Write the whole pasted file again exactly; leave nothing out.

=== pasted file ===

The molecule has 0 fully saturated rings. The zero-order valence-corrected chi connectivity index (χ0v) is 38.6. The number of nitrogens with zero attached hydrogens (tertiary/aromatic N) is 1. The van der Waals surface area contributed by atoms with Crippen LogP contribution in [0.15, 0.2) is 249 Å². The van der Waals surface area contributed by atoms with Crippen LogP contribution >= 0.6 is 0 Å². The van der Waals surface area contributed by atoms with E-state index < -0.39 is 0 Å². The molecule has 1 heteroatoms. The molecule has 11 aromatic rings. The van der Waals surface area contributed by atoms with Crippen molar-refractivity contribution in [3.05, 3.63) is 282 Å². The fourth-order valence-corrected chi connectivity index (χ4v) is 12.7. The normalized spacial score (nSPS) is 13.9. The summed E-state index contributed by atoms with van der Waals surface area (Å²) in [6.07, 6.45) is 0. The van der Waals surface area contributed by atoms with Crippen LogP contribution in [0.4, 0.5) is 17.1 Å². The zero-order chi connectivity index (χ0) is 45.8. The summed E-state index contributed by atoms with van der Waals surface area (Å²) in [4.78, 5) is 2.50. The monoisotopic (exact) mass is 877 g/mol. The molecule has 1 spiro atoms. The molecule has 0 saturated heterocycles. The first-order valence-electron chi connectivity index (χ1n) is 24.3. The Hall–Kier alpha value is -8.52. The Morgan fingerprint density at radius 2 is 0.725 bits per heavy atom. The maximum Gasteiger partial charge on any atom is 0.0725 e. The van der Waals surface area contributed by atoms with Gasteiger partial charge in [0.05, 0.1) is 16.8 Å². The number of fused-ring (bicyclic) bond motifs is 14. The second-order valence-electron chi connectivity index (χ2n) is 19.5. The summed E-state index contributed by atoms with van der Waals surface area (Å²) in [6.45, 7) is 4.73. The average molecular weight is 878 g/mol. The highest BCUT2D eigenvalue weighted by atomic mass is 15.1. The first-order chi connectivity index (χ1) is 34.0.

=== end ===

The molecule has 0 fully saturated rings. The zero-order valence-corrected chi connectivity index (χ0v) is 38.6. The number of nitrogens with zero attached hydrogens (tertiary/aromatic N) is 1. The van der Waals surface area contributed by atoms with Crippen LogP contribution in [0.15, 0.2) is 249 Å². The van der Waals surface area contributed by atoms with Crippen LogP contribution >= 0.6 is 0 Å². The van der Waals surface area contributed by atoms with E-state index < -0.39 is 0 Å². The molecule has 1 heteroatoms. The molecule has 11 aromatic rings. The van der Waals surface area contributed by atoms with Crippen molar-refractivity contribution in [3.05, 3.63) is 282 Å². The fourth-order valence-corrected chi connectivity index (χ4v) is 12.7. The normalized spacial score (nSPS) is 13.9. The summed E-state index contributed by atoms with van der Waals surface area (Å²) in [6.07, 6.45) is 0. The van der Waals surface area contributed by atoms with Crippen LogP contribution in [0.4, 0.5) is 17.1 Å². The zero-order chi connectivity index (χ0) is 45.8. The summed E-state index contributed by atoms with van der Waals surface area (Å²) in [4.78, 5) is 2.50. The monoisotopic (exact) mass is 877 g/mol. The molecule has 1 spiro atoms. The molecule has 0 saturated heterocycles. The first-order valence-electron chi connectivity index (χ1n) is 24.3. The Hall–Kier alpha value is -8.52. The Morgan fingerprint density at radius 2 is 0.725 bits per heavy atom. The maximum Gasteiger partial charge on any atom is 0.0725 e. The van der Waals surface area contributed by atoms with Gasteiger partial charge in [0.05, 0.1) is 16.8 Å². The number of fused-ring (bicyclic) bond motifs is 14. The second-order valence-electron chi connectivity index (χ2n) is 19.5. The summed E-state index contributed by atoms with van der Waals surface area (Å²) in [6.45, 7) is 4.73. The average molecular weight is 878 g/mol. The highest BCUT2D eigenvalue weighted by atomic mass is 15.1. The first-order chi connectivity index (χ1) is 34.0.